Daytona, Florida
Diagnosed with Hep C in 1997

I had never heard of hepatitis C until a letter arrived following a blood donation attempt. It advised me to seek medical consultation and in 1998, I went to a gastroenterologist. Interferon therapy was unchartered waters; I was sent home with a syringe and a vial.

My husband was working out of state and I was caring for three kids. With two households to support, there was no other choice but to continue to work. I couldn’t comprehend how I had come to this. I wasn’t a saint, but my lifestyle didn’t fit with this diagnosis. Now I was in a locked bathroom, needle in hand, telling the kids, “Hold on. Mom will be out in a minute!” It seemed so surreal and final. No one counseled or called me, and every mother and baby I saw in public had me bursting into tears. The effects of interferon were horrid and I am not sure how I went the full course, but I completed treatment. It looked like my count was zero, but it wasn’t. My follow-up appointment was a blur. I vaguely recall the doctor with my file, telling me the virus had been detected. He closed my file and said, “Sorry.”

I did as we all do and put it on the shelf. The years went by and the kids went off to college. They married and we were awed by the births of grandchildren. It seemed that every “goal” I had set was being fulfilled, and soon we would retire. I could live with hepatitis C’s fatigue and aches.

When my husband was 65, we made a five-year plan for him to finish his job and pay off the house. He also had hep C, discovered during a visit to the Veterans Administration six years earlier. He had seen the effects of interferon after my treatments and knew it had not worked.

On September 17, 2014, my husband went to the emergency room with complaints from a prior bowel resection. They found a mass on his liver; it was hepatocellular carcinoma. He was transferred to Shands Hospital, but was eliminated as a transplant candidate as the cancer was too advanced. Nexavar (sorafenib) was prescribed, and the prognosis was at most a year. Our youngest child dropped out of her PhD program to come home; the oldest began plans to move home. Our son, the middle child, was devastated. He reviewed my husband’s scans from a hernia surgery 14 months prior, and there was no indication then. It was a beast of a cancer and our lives would see what hepatitis C can do.

Within days, his kidneys failed and we went to the ICU. A week later, he was transferred to hospice. I was stunned. No, I was devastated. He died three weeks after his diagnosis.

I had made an appointment to follow up on my hep C, only to cancel with each downward step his condition took. My insurance had been covered by his employment and I lost that for the remainder of the year.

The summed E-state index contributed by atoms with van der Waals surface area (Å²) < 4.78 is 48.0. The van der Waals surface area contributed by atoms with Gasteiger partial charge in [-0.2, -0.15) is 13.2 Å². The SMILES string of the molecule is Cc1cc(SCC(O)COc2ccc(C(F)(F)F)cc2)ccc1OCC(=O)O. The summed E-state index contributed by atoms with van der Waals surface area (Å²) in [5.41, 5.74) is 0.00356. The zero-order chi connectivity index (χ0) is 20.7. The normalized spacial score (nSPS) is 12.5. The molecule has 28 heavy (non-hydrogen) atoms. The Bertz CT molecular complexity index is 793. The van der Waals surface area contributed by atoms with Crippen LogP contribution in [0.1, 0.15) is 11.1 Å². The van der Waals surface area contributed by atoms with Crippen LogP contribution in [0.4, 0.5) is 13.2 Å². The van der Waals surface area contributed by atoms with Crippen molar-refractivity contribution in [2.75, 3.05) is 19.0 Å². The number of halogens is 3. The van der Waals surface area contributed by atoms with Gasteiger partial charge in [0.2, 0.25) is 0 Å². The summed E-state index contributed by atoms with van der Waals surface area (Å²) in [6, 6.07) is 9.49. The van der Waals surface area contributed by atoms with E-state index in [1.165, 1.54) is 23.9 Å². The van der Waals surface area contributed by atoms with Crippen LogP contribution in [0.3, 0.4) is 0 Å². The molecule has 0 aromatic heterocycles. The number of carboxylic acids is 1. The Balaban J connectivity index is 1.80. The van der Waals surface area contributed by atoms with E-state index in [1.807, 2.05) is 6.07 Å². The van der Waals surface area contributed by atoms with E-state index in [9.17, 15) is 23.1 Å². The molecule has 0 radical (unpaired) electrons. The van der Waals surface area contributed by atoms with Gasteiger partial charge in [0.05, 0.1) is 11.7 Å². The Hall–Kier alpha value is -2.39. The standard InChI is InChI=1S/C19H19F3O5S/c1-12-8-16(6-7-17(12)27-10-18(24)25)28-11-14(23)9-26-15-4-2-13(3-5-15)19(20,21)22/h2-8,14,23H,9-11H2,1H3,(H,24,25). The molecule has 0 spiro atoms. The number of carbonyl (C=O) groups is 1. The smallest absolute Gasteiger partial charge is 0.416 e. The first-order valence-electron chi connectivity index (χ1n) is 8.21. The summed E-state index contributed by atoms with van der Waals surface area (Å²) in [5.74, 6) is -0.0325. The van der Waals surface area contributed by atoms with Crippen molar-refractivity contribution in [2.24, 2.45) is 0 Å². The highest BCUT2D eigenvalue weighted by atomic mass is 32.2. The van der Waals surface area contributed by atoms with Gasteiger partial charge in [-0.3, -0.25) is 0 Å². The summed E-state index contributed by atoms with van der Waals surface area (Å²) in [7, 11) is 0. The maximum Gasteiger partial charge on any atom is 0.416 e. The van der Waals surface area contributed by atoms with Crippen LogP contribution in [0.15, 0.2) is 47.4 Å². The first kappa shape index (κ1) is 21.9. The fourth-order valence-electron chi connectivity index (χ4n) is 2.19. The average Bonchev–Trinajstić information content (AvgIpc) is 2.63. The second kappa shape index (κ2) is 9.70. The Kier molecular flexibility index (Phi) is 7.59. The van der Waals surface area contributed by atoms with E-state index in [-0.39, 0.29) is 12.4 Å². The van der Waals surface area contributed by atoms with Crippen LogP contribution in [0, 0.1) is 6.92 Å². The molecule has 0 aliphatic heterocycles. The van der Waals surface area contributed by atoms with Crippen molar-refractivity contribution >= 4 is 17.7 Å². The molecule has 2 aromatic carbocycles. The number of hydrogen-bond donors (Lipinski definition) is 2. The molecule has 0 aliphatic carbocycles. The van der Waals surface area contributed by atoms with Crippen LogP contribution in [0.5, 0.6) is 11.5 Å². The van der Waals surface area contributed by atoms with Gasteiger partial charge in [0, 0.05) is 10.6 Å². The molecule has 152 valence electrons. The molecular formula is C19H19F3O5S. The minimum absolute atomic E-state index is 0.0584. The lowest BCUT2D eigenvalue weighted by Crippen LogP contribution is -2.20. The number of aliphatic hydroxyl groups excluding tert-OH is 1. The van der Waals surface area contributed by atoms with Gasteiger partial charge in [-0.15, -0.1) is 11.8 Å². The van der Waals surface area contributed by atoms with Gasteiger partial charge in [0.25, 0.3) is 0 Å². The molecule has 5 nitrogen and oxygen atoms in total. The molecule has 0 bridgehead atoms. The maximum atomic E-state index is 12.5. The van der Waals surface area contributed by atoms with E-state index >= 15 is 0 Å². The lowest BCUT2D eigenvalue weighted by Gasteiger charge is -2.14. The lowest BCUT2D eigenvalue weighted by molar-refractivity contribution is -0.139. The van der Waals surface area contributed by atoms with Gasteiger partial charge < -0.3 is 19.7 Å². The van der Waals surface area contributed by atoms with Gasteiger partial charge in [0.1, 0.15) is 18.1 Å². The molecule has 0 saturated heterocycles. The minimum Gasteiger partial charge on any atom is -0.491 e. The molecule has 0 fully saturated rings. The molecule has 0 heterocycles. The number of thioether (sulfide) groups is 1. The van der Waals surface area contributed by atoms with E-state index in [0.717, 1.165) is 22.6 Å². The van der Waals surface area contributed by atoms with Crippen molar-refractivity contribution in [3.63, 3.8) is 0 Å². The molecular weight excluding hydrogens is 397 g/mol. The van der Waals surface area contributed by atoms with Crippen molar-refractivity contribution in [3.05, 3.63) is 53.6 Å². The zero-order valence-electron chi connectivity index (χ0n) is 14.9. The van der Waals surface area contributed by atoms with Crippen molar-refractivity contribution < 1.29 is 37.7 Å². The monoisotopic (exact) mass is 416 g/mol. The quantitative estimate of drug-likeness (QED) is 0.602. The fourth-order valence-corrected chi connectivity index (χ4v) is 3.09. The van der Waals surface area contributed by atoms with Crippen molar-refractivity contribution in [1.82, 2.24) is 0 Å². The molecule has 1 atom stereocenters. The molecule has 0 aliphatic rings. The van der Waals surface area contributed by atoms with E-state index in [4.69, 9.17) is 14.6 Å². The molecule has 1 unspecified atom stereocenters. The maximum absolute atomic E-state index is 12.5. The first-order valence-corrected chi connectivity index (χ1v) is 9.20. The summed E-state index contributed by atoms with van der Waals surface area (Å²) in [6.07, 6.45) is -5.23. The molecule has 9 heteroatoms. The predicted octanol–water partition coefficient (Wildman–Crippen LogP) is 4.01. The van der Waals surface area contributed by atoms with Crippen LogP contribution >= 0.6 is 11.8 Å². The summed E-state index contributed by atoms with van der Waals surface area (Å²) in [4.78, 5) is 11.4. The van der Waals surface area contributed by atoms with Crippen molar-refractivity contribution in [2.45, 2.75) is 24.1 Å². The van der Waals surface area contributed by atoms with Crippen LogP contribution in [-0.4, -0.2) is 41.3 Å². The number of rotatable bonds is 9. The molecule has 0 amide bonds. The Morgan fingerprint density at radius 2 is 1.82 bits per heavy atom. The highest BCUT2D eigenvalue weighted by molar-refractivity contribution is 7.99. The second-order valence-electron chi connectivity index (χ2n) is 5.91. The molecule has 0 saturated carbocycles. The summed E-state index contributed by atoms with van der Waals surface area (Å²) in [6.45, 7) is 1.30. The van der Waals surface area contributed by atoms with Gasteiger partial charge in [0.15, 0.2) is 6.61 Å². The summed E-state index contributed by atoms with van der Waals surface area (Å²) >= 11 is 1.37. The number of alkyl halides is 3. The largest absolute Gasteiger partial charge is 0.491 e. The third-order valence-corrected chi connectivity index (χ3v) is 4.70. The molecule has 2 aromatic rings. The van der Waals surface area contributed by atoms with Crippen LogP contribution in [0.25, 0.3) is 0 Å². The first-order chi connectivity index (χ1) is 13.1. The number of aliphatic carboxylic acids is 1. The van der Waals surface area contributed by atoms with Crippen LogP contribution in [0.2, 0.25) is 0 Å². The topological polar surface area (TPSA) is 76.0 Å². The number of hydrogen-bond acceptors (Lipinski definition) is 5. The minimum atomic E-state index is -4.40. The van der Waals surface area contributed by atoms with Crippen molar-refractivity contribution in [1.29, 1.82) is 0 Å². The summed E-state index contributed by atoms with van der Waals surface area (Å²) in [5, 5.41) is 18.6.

We all know the virus does not discriminate, but society does. People profile the victims of this disease (until a close family member is confirmed). Even medical professionals can offend with their assumptions. When my husband’s ammonia levels were toxic and we were seeing him slide into senselessness, the ICU nurse asked my daughter, “When was the last time he had a drink? He is in withdrawal.” My husband was not a drinker. He may have been infected via possible contaminated practices relating to his Marine Corp service. My siblings and I have not resided or lived in common companionship since I was in grade school. We were raised in a retired officer’s household that expected and got law-abiding kids.

For the past two months, I have prepared to end this nearly two decades of fear and denial. It has been very tough these days; the emotional stress seems unbearable at times. I had put a lot of faith in the “system.” My doctor has checked out my every nook and cranny, and performed a liver biopsy. It has taken months and thousands to get to the point of treatment action. Yesterday my insurance company denied me. I am not sick enough, although my viral count is sky-high, my METAVIR score (a measure of liver damage) was not high enough. I can’t get the hep C medications even though I am struggling to get through daily work. I do not have hepatocellular carcinoma.

I do not have to tell anyone here how devastating these rejections are. How inhumane they make us as a nation appear. The kids have been through hell watching their father die. They know hep C will end my life despite the availability of a cure. It is not only devastating as a family but also capitalistically. It is a system that fails all but those who have the money.

What three adjectives best describe you?

Scared, broken, hopeful

What is your greatest achievement?
My marriage and children

What is your greatest regret?
Not having the time to say many things to my husband before he died

What keeps you up at night?
All of it!

If you could change one thing about living with viral hepatitis, what would it be?

The tiredness and its effect on my job

What is the best advice you ever received?

Life is quite simple; let it be.

What person in the viral hepatitis community do you most admire?
My late husband

What drives you to do what you do?

Purpose. There are still things to complete, grandkids to share with, and a new phase of life.

What is your motto?

Don’t sit too long on the pity pot.

If you had to evacuate your house immediately, what is the one thing you would grab on the way out?

Photo albums

If you could be any animal, what would you be? And why?

A giraffe; they have great views.